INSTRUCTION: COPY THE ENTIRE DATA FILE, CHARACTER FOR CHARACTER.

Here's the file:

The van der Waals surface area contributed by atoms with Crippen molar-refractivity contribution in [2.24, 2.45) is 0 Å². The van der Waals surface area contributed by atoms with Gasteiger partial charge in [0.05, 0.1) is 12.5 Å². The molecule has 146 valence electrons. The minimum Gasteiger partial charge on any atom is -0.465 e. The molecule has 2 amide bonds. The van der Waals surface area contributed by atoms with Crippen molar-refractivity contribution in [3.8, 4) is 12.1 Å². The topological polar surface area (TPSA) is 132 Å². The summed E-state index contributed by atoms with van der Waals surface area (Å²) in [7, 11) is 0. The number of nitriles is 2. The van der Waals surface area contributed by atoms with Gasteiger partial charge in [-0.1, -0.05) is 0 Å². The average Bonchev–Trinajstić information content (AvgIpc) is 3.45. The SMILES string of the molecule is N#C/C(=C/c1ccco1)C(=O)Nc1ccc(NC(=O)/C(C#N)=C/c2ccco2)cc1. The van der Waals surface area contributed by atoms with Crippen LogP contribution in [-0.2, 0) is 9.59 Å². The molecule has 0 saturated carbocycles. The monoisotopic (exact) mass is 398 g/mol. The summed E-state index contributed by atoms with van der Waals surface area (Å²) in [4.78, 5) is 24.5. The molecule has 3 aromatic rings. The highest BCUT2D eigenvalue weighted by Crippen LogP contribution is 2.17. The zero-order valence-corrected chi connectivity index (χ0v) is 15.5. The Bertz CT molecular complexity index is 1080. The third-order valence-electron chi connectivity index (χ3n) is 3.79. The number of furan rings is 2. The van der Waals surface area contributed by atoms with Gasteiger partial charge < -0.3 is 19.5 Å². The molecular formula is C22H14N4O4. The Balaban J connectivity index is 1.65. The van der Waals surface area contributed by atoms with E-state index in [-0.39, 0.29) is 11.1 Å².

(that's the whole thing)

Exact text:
The van der Waals surface area contributed by atoms with Crippen molar-refractivity contribution in [2.24, 2.45) is 0 Å². The van der Waals surface area contributed by atoms with Gasteiger partial charge in [0.05, 0.1) is 12.5 Å². The molecule has 146 valence electrons. The minimum Gasteiger partial charge on any atom is -0.465 e. The molecule has 2 amide bonds. The van der Waals surface area contributed by atoms with Crippen molar-refractivity contribution in [3.8, 4) is 12.1 Å². The topological polar surface area (TPSA) is 132 Å². The summed E-state index contributed by atoms with van der Waals surface area (Å²) in [7, 11) is 0. The number of nitriles is 2. The van der Waals surface area contributed by atoms with Gasteiger partial charge in [-0.1, -0.05) is 0 Å². The average Bonchev–Trinajstić information content (AvgIpc) is 3.45. The SMILES string of the molecule is N#C/C(=C/c1ccco1)C(=O)Nc1ccc(NC(=O)/C(C#N)=C/c2ccco2)cc1. The van der Waals surface area contributed by atoms with Crippen LogP contribution in [-0.2, 0) is 9.59 Å². The molecule has 0 saturated carbocycles. The monoisotopic (exact) mass is 398 g/mol. The summed E-state index contributed by atoms with van der Waals surface area (Å²) in [4.78, 5) is 24.5. The molecule has 3 aromatic rings. The highest BCUT2D eigenvalue weighted by Crippen LogP contribution is 2.17. The zero-order valence-corrected chi connectivity index (χ0v) is 15.5. The Bertz CT molecular complexity index is 1080. The third-order valence-electron chi connectivity index (χ3n) is 3.79. The number of furan rings is 2. The van der Waals surface area contributed by atoms with Gasteiger partial charge < -0.3 is 19.5 Å². The molecular formula is C22H14N4O4. The Balaban J connectivity index is 1.65. The van der Waals surface area contributed by atoms with E-state index in [-0.39, 0.29) is 11.1 Å².